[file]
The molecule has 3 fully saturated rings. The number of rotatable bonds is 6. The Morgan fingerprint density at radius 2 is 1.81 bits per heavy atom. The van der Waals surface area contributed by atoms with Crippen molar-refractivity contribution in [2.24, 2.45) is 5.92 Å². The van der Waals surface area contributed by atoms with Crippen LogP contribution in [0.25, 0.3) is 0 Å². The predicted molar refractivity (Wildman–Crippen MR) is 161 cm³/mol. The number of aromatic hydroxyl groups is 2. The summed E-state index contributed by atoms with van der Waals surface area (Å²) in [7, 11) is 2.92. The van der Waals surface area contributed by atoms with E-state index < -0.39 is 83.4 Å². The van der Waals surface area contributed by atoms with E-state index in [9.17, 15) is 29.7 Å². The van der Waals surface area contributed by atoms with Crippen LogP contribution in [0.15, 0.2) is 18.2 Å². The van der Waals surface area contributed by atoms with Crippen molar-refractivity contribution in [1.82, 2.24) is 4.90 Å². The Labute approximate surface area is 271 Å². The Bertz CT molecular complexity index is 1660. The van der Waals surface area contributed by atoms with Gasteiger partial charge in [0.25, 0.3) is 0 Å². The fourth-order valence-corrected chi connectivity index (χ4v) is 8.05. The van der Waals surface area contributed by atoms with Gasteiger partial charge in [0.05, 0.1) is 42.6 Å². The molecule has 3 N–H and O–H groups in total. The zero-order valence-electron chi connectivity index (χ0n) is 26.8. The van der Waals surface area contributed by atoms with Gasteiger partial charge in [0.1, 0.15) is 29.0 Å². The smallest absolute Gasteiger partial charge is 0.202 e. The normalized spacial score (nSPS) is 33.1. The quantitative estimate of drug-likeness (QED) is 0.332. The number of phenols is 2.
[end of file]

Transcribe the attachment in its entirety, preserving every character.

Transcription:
The molecule has 3 fully saturated rings. The number of rotatable bonds is 6. The Morgan fingerprint density at radius 2 is 1.81 bits per heavy atom. The van der Waals surface area contributed by atoms with Crippen molar-refractivity contribution in [2.24, 2.45) is 5.92 Å². The van der Waals surface area contributed by atoms with Crippen LogP contribution in [0.25, 0.3) is 0 Å². The predicted molar refractivity (Wildman–Crippen MR) is 161 cm³/mol. The number of aromatic hydroxyl groups is 2. The summed E-state index contributed by atoms with van der Waals surface area (Å²) in [7, 11) is 2.92. The van der Waals surface area contributed by atoms with E-state index < -0.39 is 83.4 Å². The van der Waals surface area contributed by atoms with E-state index in [9.17, 15) is 29.7 Å². The van der Waals surface area contributed by atoms with Crippen LogP contribution in [0.15, 0.2) is 18.2 Å². The van der Waals surface area contributed by atoms with Crippen molar-refractivity contribution in [1.82, 2.24) is 4.90 Å². The Labute approximate surface area is 271 Å². The Bertz CT molecular complexity index is 1660. The van der Waals surface area contributed by atoms with Gasteiger partial charge in [0.25, 0.3) is 0 Å². The fourth-order valence-corrected chi connectivity index (χ4v) is 8.05. The van der Waals surface area contributed by atoms with Gasteiger partial charge in [0.05, 0.1) is 42.6 Å². The molecule has 3 N–H and O–H groups in total. The zero-order valence-electron chi connectivity index (χ0n) is 26.8. The van der Waals surface area contributed by atoms with Gasteiger partial charge in [0.1, 0.15) is 29.0 Å². The smallest absolute Gasteiger partial charge is 0.202 e. The normalized spacial score (nSPS) is 33.1. The quantitative estimate of drug-likeness (QED) is 0.332. The number of phenols is 2.